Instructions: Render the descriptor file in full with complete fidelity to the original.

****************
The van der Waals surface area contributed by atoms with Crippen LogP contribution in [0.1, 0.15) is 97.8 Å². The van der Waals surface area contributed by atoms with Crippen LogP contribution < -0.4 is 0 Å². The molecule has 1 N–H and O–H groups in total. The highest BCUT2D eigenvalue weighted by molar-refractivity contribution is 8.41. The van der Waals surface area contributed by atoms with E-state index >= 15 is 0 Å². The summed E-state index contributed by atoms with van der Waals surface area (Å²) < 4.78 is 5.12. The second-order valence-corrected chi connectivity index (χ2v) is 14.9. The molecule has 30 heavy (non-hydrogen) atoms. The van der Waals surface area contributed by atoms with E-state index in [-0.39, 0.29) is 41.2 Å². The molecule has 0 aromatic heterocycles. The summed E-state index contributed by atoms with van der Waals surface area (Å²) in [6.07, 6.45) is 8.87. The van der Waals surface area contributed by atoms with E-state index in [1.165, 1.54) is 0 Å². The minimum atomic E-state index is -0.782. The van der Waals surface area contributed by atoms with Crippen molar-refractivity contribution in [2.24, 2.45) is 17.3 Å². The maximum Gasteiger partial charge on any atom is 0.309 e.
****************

The van der Waals surface area contributed by atoms with Crippen LogP contribution in [0.1, 0.15) is 97.8 Å². The van der Waals surface area contributed by atoms with Crippen LogP contribution < -0.4 is 0 Å². The molecule has 1 N–H and O–H groups in total. The highest BCUT2D eigenvalue weighted by molar-refractivity contribution is 8.41. The van der Waals surface area contributed by atoms with E-state index >= 15 is 0 Å². The summed E-state index contributed by atoms with van der Waals surface area (Å²) < 4.78 is 5.12. The second-order valence-corrected chi connectivity index (χ2v) is 14.9. The molecule has 30 heavy (non-hydrogen) atoms. The van der Waals surface area contributed by atoms with E-state index in [-0.39, 0.29) is 41.2 Å². The molecule has 0 aromatic heterocycles. The summed E-state index contributed by atoms with van der Waals surface area (Å²) in [6.07, 6.45) is 8.87. The van der Waals surface area contributed by atoms with E-state index in [1.165, 1.54) is 0 Å². The minimum atomic E-state index is -0.782. The van der Waals surface area contributed by atoms with Crippen molar-refractivity contribution in [2.24, 2.45) is 17.3 Å². The maximum Gasteiger partial charge on any atom is 0.309 e.